Driving in flip-flops can be deadly
With some hot summer days still left this season, flip-flops may be your shoe of choice until the fall air freezes your toes.
But you may think again, especially when hitting the road, after hearing the results of a recent British survey.
Sheila’s Wheels, the insurance company behind the poll, released the frightening findings of the serious dangers flip-flops pose when worn while driving.
The company found that the flimsy footwear results in about 1.4 million close-calls and accidents each year. The company hopes that people will not take these results lightly.
They even say that flips flops are more dangerous to drive in than high heels, making it hard to brake safely. In comparison with high heeled shoes, wearing flip-flops can take double the amount of time to move your foot from the brake pedal to the accelerator.
A third of the 1,055 motorists surveyed said that they wear flip-flops while driving. And 27 percent of them say their flip-flop shoe choice has warranted some type of misfortune or accident.
Another scary statistic finds that one in nine women confess that their flip-flop has been caught underneath the pedal while in drive. Under driving simulators, the company found that flip-flops actually can slow a person’s break time by about .13 seconds.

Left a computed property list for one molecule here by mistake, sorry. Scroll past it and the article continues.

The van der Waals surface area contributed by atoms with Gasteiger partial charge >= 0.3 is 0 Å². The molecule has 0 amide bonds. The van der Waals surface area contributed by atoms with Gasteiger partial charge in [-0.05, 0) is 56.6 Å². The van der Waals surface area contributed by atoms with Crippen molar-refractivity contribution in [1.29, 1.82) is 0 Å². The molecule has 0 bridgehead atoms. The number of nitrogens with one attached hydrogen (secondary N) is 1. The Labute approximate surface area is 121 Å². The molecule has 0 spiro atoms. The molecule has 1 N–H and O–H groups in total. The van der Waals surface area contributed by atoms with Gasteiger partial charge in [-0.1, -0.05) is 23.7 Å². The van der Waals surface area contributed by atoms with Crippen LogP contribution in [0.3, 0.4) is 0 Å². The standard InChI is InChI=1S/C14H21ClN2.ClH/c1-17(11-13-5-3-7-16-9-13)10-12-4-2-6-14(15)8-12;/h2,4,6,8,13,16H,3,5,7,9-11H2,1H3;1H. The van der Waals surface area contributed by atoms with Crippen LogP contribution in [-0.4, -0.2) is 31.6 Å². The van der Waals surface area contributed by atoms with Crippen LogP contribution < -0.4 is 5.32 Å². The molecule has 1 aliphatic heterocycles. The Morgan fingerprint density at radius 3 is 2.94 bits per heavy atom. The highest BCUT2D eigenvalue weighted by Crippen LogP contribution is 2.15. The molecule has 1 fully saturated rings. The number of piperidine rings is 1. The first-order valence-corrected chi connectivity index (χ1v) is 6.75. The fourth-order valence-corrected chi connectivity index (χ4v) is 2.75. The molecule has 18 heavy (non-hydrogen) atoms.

Many people, one in five, said they never would have thought their shoe choice could affect their safety while driving.
“It’s worrying that so many drivers out there do not realize the impact their footwear choices can have on their safety at the wheel,” said Sheila’s Wheels spokeswoman, Jacky Brown, in a statement.
“Millions may think they can drive safely but may not realize the shortcomings of the flip-flop until it’s too late – putting themselves, their passengers and other drivers at risk every time they get in the car,” Brown added.
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About the Author
Sarah Scroggins, health enews editor, is a public affairs and marketing coordinator at Advocate Health Care. She has five years of public relations and marketing experience with a Masters degree in Communications with an emphasis in PR. Sarah is a newlywed with one pet, a small but feisty pomapoo. She prides herself on being a self-proclaimed (OK, everyone knows it) social media addict. In addition, she is a fitness fanatic with a love for photography and reality TV.